The thing I like most about watching Pawn Stars is I never know what I’m going to learn. The pawn shop is so much more than people selling jewelry or coins for quick cash. Some of the items turn out to be rare antiques really worth some serious money. But whether the item is worth anything or not, the guys in the shop always have some interesting information on everything that lands on their counter.
Rick, the owner of the Silver & Gold Pawn Shop purchased a first edition copy of Charles Dickens’ David Copperfield. That in itself was really cool, considering the book was first published in 1850. I think the seller got it from a friend of his who owed him money. After Rick inspected the book, he was satisfied it was the real deal and bought it.
Later on in the show, he brought in an expert to confirm the authenticity. After looking over the book herself, she agreed that not only was it a first edition, but a first ISSUE. How did she know this?
The expert turned to page 16. There at the top of the page was the word “recal”.
Yup, that’s right. Recall. With one “l”.
Doesn’t really matter whether it was the printer, the proofreader, the editor or Dickens himself who made the mistake. For me, seeing the typo in a major literary work made me feel a lot better about my own work. That one little error took a classic down off the pedestal and made it more, dare I say…human?
One of the main reasons people end up with a failure to launch syndrome is they want the end product to be perfect. The truth is, nothing is perfect. We had dozens of pairs of eyes going over our own Loyalties and the first issue still had errors. And maybe one day when hundreds of years have gone by, some young writer will have picked up a first issue of our own book and found those errors.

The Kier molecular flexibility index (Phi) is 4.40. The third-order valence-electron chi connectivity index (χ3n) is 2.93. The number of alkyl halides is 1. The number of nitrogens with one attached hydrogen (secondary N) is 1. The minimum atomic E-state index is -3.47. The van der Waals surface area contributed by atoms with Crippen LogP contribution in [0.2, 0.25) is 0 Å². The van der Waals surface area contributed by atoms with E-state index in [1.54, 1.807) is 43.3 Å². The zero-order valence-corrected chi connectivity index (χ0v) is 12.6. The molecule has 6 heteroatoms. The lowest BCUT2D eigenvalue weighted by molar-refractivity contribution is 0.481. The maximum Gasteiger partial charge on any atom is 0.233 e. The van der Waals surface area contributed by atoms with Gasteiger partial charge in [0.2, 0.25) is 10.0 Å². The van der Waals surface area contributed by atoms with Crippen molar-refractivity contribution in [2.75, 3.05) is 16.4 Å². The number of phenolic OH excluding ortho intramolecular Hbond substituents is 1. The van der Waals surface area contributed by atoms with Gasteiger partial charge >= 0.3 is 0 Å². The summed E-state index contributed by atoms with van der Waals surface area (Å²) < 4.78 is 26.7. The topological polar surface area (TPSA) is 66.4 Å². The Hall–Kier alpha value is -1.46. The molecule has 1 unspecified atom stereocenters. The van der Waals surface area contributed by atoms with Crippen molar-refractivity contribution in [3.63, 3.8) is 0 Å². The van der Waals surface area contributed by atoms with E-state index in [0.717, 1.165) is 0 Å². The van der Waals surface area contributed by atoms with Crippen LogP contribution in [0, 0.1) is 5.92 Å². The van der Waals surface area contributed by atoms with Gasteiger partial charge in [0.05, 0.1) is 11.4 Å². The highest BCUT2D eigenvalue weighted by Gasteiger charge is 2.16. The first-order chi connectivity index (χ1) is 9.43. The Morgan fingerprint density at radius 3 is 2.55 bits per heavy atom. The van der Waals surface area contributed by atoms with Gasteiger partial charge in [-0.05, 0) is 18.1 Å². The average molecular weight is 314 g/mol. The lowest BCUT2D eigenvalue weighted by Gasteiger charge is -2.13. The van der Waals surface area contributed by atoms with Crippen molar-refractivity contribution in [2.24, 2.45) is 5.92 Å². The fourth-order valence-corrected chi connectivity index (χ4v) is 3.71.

Fortunately, in our modern world, correcting those typos aren’t as labor intensive as they used to be back in 1810. All we have to do is pull up a file, edit the typo and upload new files to our ebook distributor or printer.
My advice to all you writers out there? Embrace the fact imperfection is a given. Go ahead and do your best to make your book as clean and professional as possible (imperfection is not the same as being lazy!) and create a release date. Mark that date down in pen and make sure it happens.
And what do you say to your audience when they tell you they found a typo?
Why, “Thank you”, of course!
Photo: David Copperfield 1953; WC Fields & Freddie Bartholomew